Do you know who your best customers are? Are you able to retain those customers and make them loyal? Do you know the customers that are most likely to deflect and turn to competition? How much money can you spend on retaining your customers and still remain profitable? These are some of the questions that all the digital marketers must have an answer to.
Most complex websites today have millions of visitors, user accounts and daily transactions that make analytics highly challenging. You might think that the easiest way to identify your best customers would be to segment the top spenders, but that will not give you the complete picture. The top spenders might not be giving you the maximum profitability; they might be costly to serve as well. This is where customer lifetime value analysis comes in.
In marketing lingo, “customer lifetime value is a prediction of the net profit attributed to the entire future relationship with a customer.” There are various methods of calculating customer lifetime value. Nabler uses a mix of different techniques like:
These models take into account the expected benefits that the customer might bring and also the burden on the company in acquiring, retaining, and serving that customer. These would include costs related to managing product returns, marketing activities, loyalty programs, discounts for that customer, and so on. Additionally, indirect benefits like the effect of word-of-mouth, social media referrals, reviews, etc., must also be considered.
Once you arrive at CLV for each customer, the next step is to utilize that metric effectively for optimizing your marketing and sales activities.
The first step is to group customers based on their profitability and retention proclivity. This will give you a fair idea of where your customers stand. Although the whole idea of CLV measurement is to identify the star customers, it would be a huge mistake to ignore the customers on the lower rung of the ladder. The aim is to identify why the top customers are loyal and use those insights to capture and retain the mid-level and low-level customers. CLV can help marketers define customer-specific communication strategy with better segmentation of customers. Just by identifying the low and mid-level customers, targeted marketing strategies can be defined to turn them into long-term loyal ones. And similarly, the top cream of customers can be rewarded for their loyalty and enticed with the right offers. Another way to utilize CLV findings is to identify the past top customers that are now inactive so that you can build strategies to reactivate or remarket to those valuable customers.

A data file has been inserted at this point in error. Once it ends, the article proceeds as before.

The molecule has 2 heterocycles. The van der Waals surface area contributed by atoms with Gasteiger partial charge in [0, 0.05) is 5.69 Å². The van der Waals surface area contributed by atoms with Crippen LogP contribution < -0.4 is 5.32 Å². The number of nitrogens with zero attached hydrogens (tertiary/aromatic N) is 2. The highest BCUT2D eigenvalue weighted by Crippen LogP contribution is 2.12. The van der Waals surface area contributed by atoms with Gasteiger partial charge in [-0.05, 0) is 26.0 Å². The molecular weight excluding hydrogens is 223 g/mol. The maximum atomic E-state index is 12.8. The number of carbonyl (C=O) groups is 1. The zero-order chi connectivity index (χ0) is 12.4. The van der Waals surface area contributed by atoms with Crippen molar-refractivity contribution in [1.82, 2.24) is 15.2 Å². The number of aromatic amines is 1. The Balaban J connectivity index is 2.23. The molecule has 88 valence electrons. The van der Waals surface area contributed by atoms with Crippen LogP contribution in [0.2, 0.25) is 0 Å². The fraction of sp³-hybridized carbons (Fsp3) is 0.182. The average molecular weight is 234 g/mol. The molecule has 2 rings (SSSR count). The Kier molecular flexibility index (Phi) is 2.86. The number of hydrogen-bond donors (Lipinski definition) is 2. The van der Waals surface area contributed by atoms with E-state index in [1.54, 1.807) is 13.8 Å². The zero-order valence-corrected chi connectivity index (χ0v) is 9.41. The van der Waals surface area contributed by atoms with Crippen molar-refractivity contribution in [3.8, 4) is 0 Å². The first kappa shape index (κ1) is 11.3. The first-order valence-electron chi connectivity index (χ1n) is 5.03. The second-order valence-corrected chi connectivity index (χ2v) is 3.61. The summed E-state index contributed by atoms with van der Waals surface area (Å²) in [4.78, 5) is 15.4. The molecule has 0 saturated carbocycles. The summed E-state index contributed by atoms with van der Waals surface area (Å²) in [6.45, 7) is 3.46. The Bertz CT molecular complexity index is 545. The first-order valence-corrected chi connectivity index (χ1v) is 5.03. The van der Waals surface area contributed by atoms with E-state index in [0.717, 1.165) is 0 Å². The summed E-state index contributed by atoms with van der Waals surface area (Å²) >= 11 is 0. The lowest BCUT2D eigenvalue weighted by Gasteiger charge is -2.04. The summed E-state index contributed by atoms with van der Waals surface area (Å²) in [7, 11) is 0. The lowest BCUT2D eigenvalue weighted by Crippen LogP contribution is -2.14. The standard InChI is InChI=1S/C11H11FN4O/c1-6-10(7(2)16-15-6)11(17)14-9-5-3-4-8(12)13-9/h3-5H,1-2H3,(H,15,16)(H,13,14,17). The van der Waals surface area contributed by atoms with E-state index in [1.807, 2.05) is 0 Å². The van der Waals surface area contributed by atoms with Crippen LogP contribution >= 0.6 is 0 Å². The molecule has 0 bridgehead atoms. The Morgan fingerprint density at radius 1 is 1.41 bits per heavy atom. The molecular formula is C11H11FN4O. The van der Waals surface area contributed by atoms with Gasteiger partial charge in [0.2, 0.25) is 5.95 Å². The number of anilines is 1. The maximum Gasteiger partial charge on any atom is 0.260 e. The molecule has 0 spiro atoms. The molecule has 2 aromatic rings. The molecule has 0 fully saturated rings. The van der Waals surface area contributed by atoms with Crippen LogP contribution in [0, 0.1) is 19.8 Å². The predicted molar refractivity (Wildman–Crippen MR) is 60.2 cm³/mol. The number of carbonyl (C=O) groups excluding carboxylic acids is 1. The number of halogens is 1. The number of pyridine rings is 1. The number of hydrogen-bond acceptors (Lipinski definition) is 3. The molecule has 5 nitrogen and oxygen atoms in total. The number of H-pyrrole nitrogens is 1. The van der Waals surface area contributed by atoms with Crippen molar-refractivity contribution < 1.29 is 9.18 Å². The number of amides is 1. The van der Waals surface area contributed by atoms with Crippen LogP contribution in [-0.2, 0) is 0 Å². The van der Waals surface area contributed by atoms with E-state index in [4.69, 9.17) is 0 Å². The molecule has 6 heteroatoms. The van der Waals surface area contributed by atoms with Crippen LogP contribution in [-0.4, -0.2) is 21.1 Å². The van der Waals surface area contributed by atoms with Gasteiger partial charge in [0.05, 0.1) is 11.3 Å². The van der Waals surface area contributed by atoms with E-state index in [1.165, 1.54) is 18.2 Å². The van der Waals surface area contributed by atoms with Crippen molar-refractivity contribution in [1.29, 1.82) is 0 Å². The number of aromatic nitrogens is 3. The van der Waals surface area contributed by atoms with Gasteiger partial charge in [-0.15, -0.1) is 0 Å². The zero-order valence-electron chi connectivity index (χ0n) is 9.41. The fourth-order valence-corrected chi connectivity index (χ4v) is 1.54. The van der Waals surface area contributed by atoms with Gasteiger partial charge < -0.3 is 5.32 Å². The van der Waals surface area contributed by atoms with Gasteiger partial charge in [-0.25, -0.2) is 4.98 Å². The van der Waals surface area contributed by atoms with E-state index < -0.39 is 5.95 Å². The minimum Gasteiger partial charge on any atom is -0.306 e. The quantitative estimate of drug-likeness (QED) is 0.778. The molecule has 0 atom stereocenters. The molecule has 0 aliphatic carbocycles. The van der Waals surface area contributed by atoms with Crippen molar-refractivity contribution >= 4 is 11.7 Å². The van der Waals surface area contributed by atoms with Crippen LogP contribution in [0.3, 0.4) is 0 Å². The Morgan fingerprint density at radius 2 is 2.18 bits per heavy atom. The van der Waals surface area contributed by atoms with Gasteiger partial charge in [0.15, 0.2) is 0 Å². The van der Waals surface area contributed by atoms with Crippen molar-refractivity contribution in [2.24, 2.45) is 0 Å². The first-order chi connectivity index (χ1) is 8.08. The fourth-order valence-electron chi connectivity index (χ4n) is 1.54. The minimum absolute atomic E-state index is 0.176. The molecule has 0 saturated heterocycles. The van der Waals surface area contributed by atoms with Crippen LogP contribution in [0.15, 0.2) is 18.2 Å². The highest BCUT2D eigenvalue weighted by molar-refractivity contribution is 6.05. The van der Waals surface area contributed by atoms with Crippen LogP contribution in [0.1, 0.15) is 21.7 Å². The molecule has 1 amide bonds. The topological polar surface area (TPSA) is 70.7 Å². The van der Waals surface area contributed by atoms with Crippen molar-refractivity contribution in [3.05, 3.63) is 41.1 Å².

The advantage of CLV is that it gives a dollar figure for each customer. You can predict how much each customer will cost you and how much profit they might generate. This will also provide you a clear picture of how much money you can spend on acquiring, retaining and serving those customers. CLV calculations can help you allocate the right budgets for different types of customers in the value chain. The idea is not to close the eyes to the low-level customers, but to allot the right amount of money for marketing activities aimed at those customers. Another way companies use CLV numbers is for reducing customer deflection. For instance, it might not make sense for companies to invest in low-value customers that are about to deflect, but it might make sense to offer some incentive to high-value customers who are about to deflect.
Moreover, CLV calculations will also help you identify which channels of marketing are bringing in the best value customers. This will enable you to invest more on channels that work and reduce your spending on the channels that are bringing low-value customers.
Customer lifetime value calculations can help you focus on the long-term profits instead of acquiring cheap customers today. The “lifetime” of a customer varies for different businesses. For instance, a financial services company may have a lifetime of decades, but on the other hand, a fashion retailer might consider customer lifetime to be 3-5 years. By using advanced statistical models, analysts can calculate the proportion of purchase, the probability of purchase and repurchase, purchase frequency and sequence for individual customers and this might give you a clearer picture of the probable revenue that you can expect from your current customer base.
Beware, CLV is not the final answer to all your customer relationship management concerns. As Warren Buffet puts it, “The CLV formulas can be very helpful. They can help you make the right decisions to drive your business, but if you fall into the trap of believing that the formulas are the be-all and end-all to your business, that’s when it’s not going to work out so well.”
CLV calculations are coming up in a big way and online marketers are realizing that Cost Per Acquisition (CPA) or Cost Per Conversion (CPC) numbers are not giving them the holistic picture. Calculating CLV is a complex activity and requires seriousness, but it is worth it, as it helps marketers to realize the true value of customers while keeping a long-term relationship in mind. It helps them identify the best customer acquisition channels and enables them to intelligently split their marketing dollars in the best possible way. There is an age old saying that, “I know that half of my advertising costs are wasted. I just wish I knew which half.” This saying still holds true in most cases and analyzing CLV can help marketers invest in the advertising channels that yield the best value customers.